AQT, a VC-funded solar startup in Sunnyvale, California, has joined the ranks of CIGS solar firms that have shipped product.
That in itself is not that remarkable -- there's a long list of mostly unprofitable CIGS firms in that group, some that have shipped tens of megawatts. The CIGS list would be led by Solar Frontier and Solibro and would include Solyndra, SoloPower, MiaSolé, Wurth Solar, Stion, Global Solar Energy, Nanosolar and a number of other VC-funded startups.
What's remarkable about AQT Solar is that they've gone from founding to commercial production quickly and cheaply. While Solyndra, Nanosolar, MiaSolé and the other CIGS pioneers have spent money like drunken sailors, AQT looks like it will reach commercial production in three years' time -- and on about $20 million dollars.
Solyndra has probably spent that much on lawyers and plane fare to D.C.
The company has also shipped CIGS cells to several customers and has an order backlog of 160 megawatts, approximately 50 megawatts of which is due in 2011, according to the firm.
AQT’s new production facility houses a 15-megawatt manufacturing line based on automated dry sputtering equipment from Intevac. It can scale up to 60 megawatts of production capacity in a very compact footprint within a year.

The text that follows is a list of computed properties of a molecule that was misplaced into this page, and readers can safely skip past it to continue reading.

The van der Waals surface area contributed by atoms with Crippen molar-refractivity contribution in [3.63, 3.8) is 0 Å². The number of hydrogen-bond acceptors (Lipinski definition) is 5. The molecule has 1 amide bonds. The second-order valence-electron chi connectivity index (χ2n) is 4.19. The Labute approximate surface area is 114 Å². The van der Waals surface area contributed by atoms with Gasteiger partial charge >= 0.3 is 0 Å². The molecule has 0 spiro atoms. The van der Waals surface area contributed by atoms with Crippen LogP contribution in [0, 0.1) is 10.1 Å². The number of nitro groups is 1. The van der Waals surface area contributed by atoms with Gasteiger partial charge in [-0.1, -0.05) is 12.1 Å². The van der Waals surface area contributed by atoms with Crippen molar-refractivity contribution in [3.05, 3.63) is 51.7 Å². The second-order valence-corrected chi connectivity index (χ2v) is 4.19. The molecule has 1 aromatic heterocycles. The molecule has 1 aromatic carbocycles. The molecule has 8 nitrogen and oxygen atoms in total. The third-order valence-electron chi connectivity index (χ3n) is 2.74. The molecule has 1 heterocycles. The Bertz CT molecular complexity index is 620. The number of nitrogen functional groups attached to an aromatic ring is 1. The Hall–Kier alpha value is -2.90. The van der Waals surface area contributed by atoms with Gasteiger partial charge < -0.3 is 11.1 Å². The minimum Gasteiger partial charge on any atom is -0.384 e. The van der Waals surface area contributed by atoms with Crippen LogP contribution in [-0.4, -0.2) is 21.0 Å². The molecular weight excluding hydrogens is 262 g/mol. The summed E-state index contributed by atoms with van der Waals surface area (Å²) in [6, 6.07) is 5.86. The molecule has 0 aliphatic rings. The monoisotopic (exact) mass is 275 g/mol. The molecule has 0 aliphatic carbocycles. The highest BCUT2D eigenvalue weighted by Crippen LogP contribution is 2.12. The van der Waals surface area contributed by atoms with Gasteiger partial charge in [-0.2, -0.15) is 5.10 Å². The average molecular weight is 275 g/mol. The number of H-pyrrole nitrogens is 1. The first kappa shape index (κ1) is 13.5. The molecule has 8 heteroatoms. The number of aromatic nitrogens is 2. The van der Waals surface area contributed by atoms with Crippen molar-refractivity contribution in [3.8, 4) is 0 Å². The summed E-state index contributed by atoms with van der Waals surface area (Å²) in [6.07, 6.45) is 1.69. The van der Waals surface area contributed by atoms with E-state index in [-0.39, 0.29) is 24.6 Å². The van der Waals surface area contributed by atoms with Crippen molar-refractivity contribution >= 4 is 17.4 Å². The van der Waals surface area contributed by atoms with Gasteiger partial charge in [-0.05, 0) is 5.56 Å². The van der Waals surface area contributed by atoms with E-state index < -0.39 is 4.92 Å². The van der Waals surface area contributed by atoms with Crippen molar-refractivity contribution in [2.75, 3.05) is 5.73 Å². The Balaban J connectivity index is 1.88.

The preparation, build-out, line implementation and qualification, and production initiation for AQT's Sunnyvale location took less than eight weeks. "That really bodes well for how this business scales," said Michael Bartholomeusz, AQT's CEO.
AQT is on the contrarian side of CIGS panel manufacturers -- they are not going after monolithic panels, but instead will manufacture "low-cost CIGS cells that are drop-in replacements for conventional crystalline silicon cells," according to the CEO. Bartholomeusz sees AQT at a similar levelized cost of energy (LCOE) to First Solar, while still maintaining a 50 percent gross margin.
The firm will work with module manufacturers as well as developers to create a solar partner ecosystem that creates some pull for their product. It's a novel strategy, but the value of that strategy remains to be proven in a commodity market like solar cells and PV panels.
Getting to production quickly and inexpensively is huge -- but the price per watt for this company's product has yet to be determined. And First Solar and the Chinese solar tigers are not standing still.
AQT's end-customers include the two-megawatt Sol Pacifico installation, scheduled to break ground in 2011 with the potential to grow to nine megawatts. It will support a large high-end resort development in Baja, Mexico.
Unlike Nanosolar, Solyndra, Solopower, et al., AQT did not design its own manufacturing equipment. Instead, it re-purposed Intevac equipment from the hard drive industry. MiaSolé's CEO Joseph Laia argues that generic equipment leads to generic solar cells.
Generic solar cells would be fine. As long as they cost less than the competition's.
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